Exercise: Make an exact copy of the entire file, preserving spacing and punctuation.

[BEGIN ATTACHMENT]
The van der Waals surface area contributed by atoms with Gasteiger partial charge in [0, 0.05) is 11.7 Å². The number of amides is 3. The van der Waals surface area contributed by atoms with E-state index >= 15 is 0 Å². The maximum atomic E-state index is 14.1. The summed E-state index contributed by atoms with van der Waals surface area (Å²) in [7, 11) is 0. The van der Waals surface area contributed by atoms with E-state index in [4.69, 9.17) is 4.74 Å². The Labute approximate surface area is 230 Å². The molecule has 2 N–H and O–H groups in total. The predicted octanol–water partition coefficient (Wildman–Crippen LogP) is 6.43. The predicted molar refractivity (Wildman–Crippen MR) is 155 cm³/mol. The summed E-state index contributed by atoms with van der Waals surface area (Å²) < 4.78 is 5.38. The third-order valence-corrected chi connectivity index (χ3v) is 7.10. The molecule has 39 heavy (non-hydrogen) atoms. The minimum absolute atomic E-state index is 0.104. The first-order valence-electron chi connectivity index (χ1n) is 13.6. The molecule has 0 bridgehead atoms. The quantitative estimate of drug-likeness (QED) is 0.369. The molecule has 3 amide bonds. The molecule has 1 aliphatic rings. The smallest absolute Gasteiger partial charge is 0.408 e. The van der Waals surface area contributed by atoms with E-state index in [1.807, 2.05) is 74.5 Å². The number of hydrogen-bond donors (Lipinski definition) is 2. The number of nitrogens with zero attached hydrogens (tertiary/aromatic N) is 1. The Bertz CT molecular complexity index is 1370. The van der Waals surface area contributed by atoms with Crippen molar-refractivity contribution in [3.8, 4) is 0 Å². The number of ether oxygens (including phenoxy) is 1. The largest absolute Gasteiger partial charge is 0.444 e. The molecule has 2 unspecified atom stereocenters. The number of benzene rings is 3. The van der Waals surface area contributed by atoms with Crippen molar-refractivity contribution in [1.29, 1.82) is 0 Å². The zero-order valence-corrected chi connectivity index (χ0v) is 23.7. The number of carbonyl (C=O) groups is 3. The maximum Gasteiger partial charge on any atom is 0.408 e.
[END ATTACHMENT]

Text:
The van der Waals surface area contributed by atoms with Gasteiger partial charge in [0, 0.05) is 11.7 Å². The number of amides is 3. The van der Waals surface area contributed by atoms with E-state index >= 15 is 0 Å². The maximum atomic E-state index is 14.1. The summed E-state index contributed by atoms with van der Waals surface area (Å²) in [7, 11) is 0. The van der Waals surface area contributed by atoms with E-state index in [4.69, 9.17) is 4.74 Å². The Labute approximate surface area is 230 Å². The molecule has 2 N–H and O–H groups in total. The predicted octanol–water partition coefficient (Wildman–Crippen LogP) is 6.43. The predicted molar refractivity (Wildman–Crippen MR) is 155 cm³/mol. The summed E-state index contributed by atoms with van der Waals surface area (Å²) < 4.78 is 5.38. The third-order valence-corrected chi connectivity index (χ3v) is 7.10. The molecule has 39 heavy (non-hydrogen) atoms. The minimum absolute atomic E-state index is 0.104. The first-order valence-electron chi connectivity index (χ1n) is 13.6. The molecule has 0 bridgehead atoms. The quantitative estimate of drug-likeness (QED) is 0.369. The molecule has 3 amide bonds. The molecule has 1 aliphatic rings. The smallest absolute Gasteiger partial charge is 0.408 e. The van der Waals surface area contributed by atoms with E-state index in [1.807, 2.05) is 74.5 Å². The number of hydrogen-bond donors (Lipinski definition) is 2. The number of nitrogens with zero attached hydrogens (tertiary/aromatic N) is 1. The Bertz CT molecular complexity index is 1370. The van der Waals surface area contributed by atoms with Crippen molar-refractivity contribution in [3.8, 4) is 0 Å². The number of ether oxygens (including phenoxy) is 1. The largest absolute Gasteiger partial charge is 0.444 e. The molecule has 2 unspecified atom stereocenters. The number of benzene rings is 3. The van der Waals surface area contributed by atoms with Crippen molar-refractivity contribution in [1.29, 1.82) is 0 Å². The zero-order valence-corrected chi connectivity index (χ0v) is 23.7. The number of carbonyl (C=O) groups is 3. The maximum Gasteiger partial charge on any atom is 0.408 e.